Trying to Be Selective about Self-Acceptance

Broken Glass Window

The boy took careful aim with his lever-action BB gun and fired off the first shot. The tiny pellet pierced one of the windows of the tall tree-house, and jagged cracks radiated from the pinhole it made.

The house was nestled securely in the giant crook of an oak tree that stood right next to the fence dividing the two yards. His friend’s father, tall, gentle, attentive to his work, had built it well with walls of plywood and four small glass windows.

The Good Self Never Does Wrong

The day before, the boy had joined his friend inside and loved the smell of the newly cut pine two-by-fours and the slightly pungent odor of the plywood sawdust that remained scattered on the floor. It was tall enough for two six year-old boys to stand.

He cocked the handle of the air rifle again and fired into the second window. Not enough. He cocked and fired again and again until each window had cracked and broken, leaving tiny holes and sharp edges where the clear, single-pane glass had fitted so well into each frame a few minutes before.

Much later that day, he stood beside his mother in the backyard facing his friend and his friend’s father. They had gathered beneath the oak tree and its small house with shattered windows.

“I didn’t do it.” The boy stood his ground. His friend’s father pointed out that the shots had come from this side. He was a patient, quiet man, not given to outbursts of any kind.

“It wasn’t me.” The man looked to the boy’s mother with a muted appeal and disbelief. She turned to the boy, asked him again, got another denial and said nothing else. But her stare was full of hard rebuke.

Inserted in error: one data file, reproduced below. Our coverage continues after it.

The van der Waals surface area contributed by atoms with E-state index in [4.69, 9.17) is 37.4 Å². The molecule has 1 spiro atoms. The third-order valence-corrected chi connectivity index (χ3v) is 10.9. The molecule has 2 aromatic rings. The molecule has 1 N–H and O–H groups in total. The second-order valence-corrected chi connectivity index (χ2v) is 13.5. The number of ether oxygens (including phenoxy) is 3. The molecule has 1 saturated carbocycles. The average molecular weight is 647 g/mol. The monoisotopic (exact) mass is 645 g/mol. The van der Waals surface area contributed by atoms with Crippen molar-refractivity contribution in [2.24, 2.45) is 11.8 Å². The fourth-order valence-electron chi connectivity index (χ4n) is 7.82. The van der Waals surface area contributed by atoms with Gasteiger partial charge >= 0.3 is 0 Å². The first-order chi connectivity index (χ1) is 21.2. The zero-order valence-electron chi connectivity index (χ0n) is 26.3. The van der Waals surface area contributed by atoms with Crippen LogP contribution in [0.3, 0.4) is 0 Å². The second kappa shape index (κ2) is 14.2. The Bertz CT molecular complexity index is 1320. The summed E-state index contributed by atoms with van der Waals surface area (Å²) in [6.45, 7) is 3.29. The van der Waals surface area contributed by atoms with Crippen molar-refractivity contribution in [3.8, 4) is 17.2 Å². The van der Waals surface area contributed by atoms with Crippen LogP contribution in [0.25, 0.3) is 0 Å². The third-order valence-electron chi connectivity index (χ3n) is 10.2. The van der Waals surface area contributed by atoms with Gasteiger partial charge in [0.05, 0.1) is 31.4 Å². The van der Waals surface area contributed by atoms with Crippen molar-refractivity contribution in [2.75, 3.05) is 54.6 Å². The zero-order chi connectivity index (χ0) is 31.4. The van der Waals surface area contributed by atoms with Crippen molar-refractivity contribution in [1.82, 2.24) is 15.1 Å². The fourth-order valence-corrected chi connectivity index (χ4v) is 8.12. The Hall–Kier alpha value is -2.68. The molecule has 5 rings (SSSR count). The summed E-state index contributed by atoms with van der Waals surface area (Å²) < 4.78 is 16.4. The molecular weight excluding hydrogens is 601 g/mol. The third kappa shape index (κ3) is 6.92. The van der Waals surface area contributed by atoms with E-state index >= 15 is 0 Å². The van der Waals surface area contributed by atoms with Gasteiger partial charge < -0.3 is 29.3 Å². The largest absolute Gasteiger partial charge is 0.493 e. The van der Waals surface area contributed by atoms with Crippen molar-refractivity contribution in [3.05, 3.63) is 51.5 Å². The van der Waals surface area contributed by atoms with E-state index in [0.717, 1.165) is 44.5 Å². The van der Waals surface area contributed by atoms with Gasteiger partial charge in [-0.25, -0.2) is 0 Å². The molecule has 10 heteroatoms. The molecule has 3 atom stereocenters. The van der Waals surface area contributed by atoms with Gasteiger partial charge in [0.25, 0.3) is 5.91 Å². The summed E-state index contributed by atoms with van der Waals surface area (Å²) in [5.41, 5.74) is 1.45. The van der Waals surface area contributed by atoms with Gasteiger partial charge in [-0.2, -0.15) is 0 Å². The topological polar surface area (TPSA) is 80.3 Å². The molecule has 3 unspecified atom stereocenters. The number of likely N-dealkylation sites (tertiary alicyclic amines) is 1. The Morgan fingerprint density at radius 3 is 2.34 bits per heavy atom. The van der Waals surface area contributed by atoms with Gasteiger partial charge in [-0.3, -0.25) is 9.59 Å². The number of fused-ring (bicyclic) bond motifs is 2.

That was all. The boy tried to feel OK. He had done it, but it hadn’t been him. He never did things like that. Never.

Disowning Anger and Pain

I was that six year-old boy. This was the first time I remember doing something destructive or dishonest and disowning the act. I felt nothing while doing such things and couldn’t admit to having done anything wrong. I never did anything wrong. That wasn’t me.

I learned early to disown anger and every hard emotion that came from a place of deep need. I must have envied my friend for the fatherly love that could so carefully guide the making of that perfect tree-house. But I had made no room, even as young as I was, for feeling a need for love, much less envy of someone who had a great father. Those needy feelings didn’t exist for me.

I was the little adult, admired by teachers for my maturity, looking down on my “childish” friends who kept bursting out in tears and tantrums over petty things.

Selective Self-Acceptance

I never broke the rules, that is, 99% of the time. What was that 1%? I learned to keep those odd acts at a distance but sensed there was another me lurking within, ugly, dangerous and shameful. I had no clear awareness as a kid of a separate part of me, no way to visualize a different character.

Whatever was going on inside was a blank. There were just these strange things that I sometimes did. All I knew was that they had nothing to do with the “real” me, and so I couldn’t have done them.

For much of my life, I was uncomfortable with “who I am” and often confused about why I did what I did. I thought I got on well with people, for the most part, because I was good at keeping the other side of me hidden. But I noticed more and more the knife-edged words that came out when I was trying to be nice to someone. Or the shutting down and turning away from a friend across a street about to wave hello.

Putting the Self Together Again

For a long time, I was confused because I never could accept the other part, the guy with the hostile edge to him. I had hard time admitting to the behavior that others could see so plainly. It couldn’t really be me who was doing and saying angry things to get them upset.

Psychotherapists have many ways to explain such beliefs about yourself. There was trouble with attachment as a kid, as parents were unable to respond to the emotional needs of a boy. You might adapt by blocking out the need you felt or by hating the self that seemed to disappoint your parents.